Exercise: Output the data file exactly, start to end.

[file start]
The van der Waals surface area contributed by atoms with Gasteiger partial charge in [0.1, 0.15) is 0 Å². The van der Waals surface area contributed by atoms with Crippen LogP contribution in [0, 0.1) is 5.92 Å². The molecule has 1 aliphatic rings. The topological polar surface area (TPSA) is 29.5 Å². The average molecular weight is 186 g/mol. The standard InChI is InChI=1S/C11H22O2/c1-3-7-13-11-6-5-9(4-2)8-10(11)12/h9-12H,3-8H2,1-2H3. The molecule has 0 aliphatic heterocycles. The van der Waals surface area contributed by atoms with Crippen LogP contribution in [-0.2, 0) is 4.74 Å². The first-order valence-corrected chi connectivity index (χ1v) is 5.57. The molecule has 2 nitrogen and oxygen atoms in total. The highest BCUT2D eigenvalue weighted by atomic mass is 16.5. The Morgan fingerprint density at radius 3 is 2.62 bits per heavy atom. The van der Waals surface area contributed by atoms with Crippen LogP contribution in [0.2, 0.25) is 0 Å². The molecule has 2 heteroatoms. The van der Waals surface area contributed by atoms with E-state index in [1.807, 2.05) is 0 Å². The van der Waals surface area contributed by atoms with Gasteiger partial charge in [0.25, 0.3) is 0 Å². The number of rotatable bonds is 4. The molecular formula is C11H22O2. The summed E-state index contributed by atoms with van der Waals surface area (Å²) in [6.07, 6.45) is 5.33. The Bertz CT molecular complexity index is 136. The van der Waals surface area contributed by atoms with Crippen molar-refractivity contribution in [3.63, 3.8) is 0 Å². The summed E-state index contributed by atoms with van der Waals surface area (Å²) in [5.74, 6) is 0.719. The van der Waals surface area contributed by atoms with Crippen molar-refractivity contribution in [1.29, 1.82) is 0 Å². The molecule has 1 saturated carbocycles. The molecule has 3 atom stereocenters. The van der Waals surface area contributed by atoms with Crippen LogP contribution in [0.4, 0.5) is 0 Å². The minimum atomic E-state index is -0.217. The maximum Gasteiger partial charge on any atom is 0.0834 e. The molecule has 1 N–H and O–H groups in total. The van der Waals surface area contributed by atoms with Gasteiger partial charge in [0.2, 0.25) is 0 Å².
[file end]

The van der Waals surface area contributed by atoms with Gasteiger partial charge in [0.1, 0.15) is 0 Å². The van der Waals surface area contributed by atoms with Crippen LogP contribution in [0, 0.1) is 5.92 Å². The molecule has 1 aliphatic rings. The topological polar surface area (TPSA) is 29.5 Å². The average molecular weight is 186 g/mol. The standard InChI is InChI=1S/C11H22O2/c1-3-7-13-11-6-5-9(4-2)8-10(11)12/h9-12H,3-8H2,1-2H3. The molecule has 0 aliphatic heterocycles. The van der Waals surface area contributed by atoms with Crippen LogP contribution in [-0.2, 0) is 4.74 Å². The first-order valence-corrected chi connectivity index (χ1v) is 5.57. The molecule has 2 nitrogen and oxygen atoms in total. The highest BCUT2D eigenvalue weighted by atomic mass is 16.5. The Morgan fingerprint density at radius 3 is 2.62 bits per heavy atom. The van der Waals surface area contributed by atoms with Crippen LogP contribution in [0.2, 0.25) is 0 Å². The molecule has 2 heteroatoms. The van der Waals surface area contributed by atoms with E-state index in [1.807, 2.05) is 0 Å². The van der Waals surface area contributed by atoms with Gasteiger partial charge in [0.25, 0.3) is 0 Å². The number of rotatable bonds is 4. The molecular formula is C11H22O2. The summed E-state index contributed by atoms with van der Waals surface area (Å²) in [6.07, 6.45) is 5.33. The Bertz CT molecular complexity index is 136. The van der Waals surface area contributed by atoms with Crippen molar-refractivity contribution in [3.63, 3.8) is 0 Å². The summed E-state index contributed by atoms with van der Waals surface area (Å²) in [5.74, 6) is 0.719. The van der Waals surface area contributed by atoms with Crippen molar-refractivity contribution in [1.29, 1.82) is 0 Å². The molecule has 1 saturated carbocycles. The molecule has 3 atom stereocenters. The van der Waals surface area contributed by atoms with Crippen LogP contribution in [0.4, 0.5) is 0 Å². The minimum atomic E-state index is -0.217. The maximum Gasteiger partial charge on any atom is 0.0834 e. The molecule has 1 N–H and O–H groups in total. The van der Waals surface area contributed by atoms with Gasteiger partial charge in [0.2, 0.25) is 0 Å².